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here in france. it's not clear if this has anything told with the attacks that took place in paris or other plots. all we know that is they're investigating this death, because it could also be related to criminal activity. >> adam rainy with the latest from paris. much of the security focus is to the north in belgium where officials have put brussels on lockdown for a third day. paul brennan is there. >> on the face of it, major success for the belgian authorities sunday night, a total of 22 coordinated raids, all within minutes of each other and 16 suspects arrested. a judge will decide whether or not those arrests should turn into longer detention. it may well be that some of those 16 get released. nonetheless, the police and authorities after many days of extreme pressure to make some progress do appear at last to have made a breakthrough. one things to, though, is that
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the frame target of the authorities has still slipped through the net. he is still on the run at the moment. that means that the terror threat here in brussels, the alert level remakes at level four. it's not quite lockdown, you can see trams, buses running overground, but schools in the brussels area are shut today and metro will remain shut. there's no way they can lift the threat, the level of alert until they get their prime suspect. the police are at least starting to make progress that in direction. >> paul brennan from brussels. nato has adjusted operations at plus sells headquarters, staff asked to work from home and scheduled visits to the headquarters have been canceled. >> there is new footage from friday said attack on a hotel in mali. the video shows the hotel stormed. the guards rescued more than 150 people, but 19 civilians were killed, along with two gunman.
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>> in just three days, new york city sets to host the big thanksgiving day parade. the mayor said they're ready. hundred was local and federal agents taking part in the security drill that took place underground in the city's subway system, officers responding to a mack active absoluter situation. the nypd saying thousand was officers, fluiding 1300 counter terrorism police are going to be on the streets thanksgiving day. >> lessons learned here will spread throughout the nypd and fire department of new york city, also then to homeland security across the country. officers, floouiding 1300 counter terrorism police are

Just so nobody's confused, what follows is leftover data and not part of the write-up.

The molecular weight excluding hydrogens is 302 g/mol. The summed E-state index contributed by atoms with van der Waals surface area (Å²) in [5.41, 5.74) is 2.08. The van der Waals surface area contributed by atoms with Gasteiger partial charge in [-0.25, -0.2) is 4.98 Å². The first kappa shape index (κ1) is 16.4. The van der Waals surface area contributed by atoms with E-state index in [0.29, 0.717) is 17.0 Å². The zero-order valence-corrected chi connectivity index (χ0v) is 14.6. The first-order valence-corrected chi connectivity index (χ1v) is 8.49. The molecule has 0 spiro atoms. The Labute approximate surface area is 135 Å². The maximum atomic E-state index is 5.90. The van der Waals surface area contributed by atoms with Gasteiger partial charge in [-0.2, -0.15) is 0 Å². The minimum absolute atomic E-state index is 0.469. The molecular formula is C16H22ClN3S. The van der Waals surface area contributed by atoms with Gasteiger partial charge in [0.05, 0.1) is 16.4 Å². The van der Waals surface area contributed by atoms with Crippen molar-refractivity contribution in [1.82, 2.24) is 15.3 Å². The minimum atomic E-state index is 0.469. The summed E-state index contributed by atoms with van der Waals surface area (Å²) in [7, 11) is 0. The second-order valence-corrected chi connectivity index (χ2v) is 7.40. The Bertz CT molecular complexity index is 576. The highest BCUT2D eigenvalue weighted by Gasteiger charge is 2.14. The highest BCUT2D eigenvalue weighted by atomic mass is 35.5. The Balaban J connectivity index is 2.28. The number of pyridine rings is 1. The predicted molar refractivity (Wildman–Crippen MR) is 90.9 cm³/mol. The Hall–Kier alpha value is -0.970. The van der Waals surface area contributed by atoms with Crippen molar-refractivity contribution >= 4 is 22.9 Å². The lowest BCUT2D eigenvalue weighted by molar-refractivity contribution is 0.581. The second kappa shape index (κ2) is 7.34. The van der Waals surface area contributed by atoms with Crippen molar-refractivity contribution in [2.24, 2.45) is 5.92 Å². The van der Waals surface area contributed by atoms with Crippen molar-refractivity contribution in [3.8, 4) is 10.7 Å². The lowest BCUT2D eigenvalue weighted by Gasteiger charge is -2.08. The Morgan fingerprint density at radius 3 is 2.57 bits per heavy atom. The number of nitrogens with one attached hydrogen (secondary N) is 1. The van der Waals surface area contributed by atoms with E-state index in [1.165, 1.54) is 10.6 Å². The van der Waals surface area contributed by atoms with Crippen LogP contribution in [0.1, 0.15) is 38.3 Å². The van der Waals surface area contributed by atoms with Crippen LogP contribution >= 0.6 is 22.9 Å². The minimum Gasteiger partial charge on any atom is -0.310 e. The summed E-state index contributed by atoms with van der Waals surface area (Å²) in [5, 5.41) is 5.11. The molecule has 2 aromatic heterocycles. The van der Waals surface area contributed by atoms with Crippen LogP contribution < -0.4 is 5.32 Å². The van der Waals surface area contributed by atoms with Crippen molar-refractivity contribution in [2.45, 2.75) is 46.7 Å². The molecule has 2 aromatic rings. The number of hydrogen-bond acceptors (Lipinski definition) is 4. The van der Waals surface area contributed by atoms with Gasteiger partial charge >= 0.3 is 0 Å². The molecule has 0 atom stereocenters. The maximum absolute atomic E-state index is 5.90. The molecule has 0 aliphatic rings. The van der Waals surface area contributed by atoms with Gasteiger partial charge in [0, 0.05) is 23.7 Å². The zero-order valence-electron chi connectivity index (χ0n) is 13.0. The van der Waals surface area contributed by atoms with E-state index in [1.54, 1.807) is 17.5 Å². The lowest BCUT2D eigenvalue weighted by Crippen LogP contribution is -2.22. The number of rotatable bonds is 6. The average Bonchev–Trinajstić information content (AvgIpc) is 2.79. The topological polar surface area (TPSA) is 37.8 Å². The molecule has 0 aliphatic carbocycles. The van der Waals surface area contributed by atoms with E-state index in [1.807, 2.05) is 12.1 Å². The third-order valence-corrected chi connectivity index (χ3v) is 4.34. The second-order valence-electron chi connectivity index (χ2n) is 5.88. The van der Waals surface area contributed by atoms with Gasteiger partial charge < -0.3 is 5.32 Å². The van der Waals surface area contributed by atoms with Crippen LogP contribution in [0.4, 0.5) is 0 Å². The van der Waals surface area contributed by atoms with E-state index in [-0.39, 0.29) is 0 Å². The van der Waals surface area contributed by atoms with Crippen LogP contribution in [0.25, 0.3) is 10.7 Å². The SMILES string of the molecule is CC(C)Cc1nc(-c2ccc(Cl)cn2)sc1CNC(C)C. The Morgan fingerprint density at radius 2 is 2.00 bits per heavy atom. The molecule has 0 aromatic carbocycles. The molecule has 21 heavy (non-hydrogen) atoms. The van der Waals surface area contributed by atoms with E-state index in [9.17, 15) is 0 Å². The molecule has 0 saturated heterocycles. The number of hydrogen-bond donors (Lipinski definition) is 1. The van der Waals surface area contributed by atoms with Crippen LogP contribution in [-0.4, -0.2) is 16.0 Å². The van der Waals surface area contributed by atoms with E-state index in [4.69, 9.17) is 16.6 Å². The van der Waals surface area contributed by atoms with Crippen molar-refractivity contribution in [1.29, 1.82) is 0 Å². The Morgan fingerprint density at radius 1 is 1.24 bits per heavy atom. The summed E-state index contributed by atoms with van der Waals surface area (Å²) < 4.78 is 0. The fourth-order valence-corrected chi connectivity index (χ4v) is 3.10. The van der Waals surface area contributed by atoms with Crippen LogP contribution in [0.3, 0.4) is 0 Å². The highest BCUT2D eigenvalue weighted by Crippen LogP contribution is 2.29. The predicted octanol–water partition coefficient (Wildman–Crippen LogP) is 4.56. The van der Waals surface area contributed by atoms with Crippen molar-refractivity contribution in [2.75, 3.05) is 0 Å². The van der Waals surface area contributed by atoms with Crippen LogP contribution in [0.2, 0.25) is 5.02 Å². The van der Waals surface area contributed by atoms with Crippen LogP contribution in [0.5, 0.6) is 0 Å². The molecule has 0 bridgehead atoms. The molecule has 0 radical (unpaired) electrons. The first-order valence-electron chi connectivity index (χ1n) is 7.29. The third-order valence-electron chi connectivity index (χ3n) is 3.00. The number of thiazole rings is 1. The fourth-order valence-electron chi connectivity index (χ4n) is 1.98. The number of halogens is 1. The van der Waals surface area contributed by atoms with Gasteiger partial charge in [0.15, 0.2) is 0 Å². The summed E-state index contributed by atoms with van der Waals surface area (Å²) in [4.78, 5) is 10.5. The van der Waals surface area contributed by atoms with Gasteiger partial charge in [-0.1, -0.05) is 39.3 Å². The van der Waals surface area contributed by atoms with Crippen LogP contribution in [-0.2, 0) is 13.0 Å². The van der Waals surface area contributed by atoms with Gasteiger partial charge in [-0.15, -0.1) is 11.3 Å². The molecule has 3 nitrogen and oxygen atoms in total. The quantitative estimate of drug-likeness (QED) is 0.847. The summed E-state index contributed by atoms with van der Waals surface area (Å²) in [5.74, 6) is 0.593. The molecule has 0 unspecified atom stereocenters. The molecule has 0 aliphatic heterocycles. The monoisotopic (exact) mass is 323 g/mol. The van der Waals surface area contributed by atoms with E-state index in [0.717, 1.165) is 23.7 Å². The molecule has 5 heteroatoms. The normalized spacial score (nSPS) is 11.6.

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>> more violence today in jerusalem. a palestinian teen was shot dead and another injured after police say the pair stabbed a 70-year-old palestinian man. police say the attackers apparently mistook the man for an israeli. the incident took place outside a market in the central part of jerusalem. more than 90 palestinians and 16 israelis have been killed in the violence since it began last month. >> there is a manhunt in new orleans for the gunmen who shot 16 people at a park last night, shots fired at a play ground where people gathered for a block party. two groups of people opened fire and started shooting. al jazeera's jonathan martin is live in new orleans this morning. what's the latest now with the investigation? >> police say the shooting appears to have been gang
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related but at this point do not know who fired the shots. this all happened in this park in new orleans upper ninth ward about 6:00 last night. 600 people were gathered here for two separate events. some were here for an after party for a second line parade and another group of people were here for a music video shoot. police say the shoot was not permitted, so officers were actually on their way to break up the crowd, they say when the shooting happened, when it was all said and done, 10 people were found lying on the ground after the shooting and another six showed up to area hospitals. police say there were parliament tell shooters. we understand that those 16 shooting victims are at area hospitals all in stable condition. >> then there are those crime stats that show the crime in new orleans is down, now 16 shot in just one incident. what's the city saying? >> yeah, police released a
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quarterly report just on friday saying that crime was down overall in the city, but gun violence still remains a key issue and gun violence and murdered are actually up in the city. people are frustrated when they hear about shootings like this, but not everyone is surprised. last year, there was a mass shooting, 10 people shot on bourbon street, a year before that, 20 people were shot during a mother's day gathering. there have been other mass shootings over the years. people frustrate. one big thing that bothers officials here is when they have this type of shootings, they have trouble getting people to come forward. something the mayor reiterated last night. >> it's hard to police against a bunch of guys who decide to settle disputes with guns and 300 people in between them. that's not something you can tolerate. it's going to require the people in this park to basically say they've had enough and give us information so the police can do their job.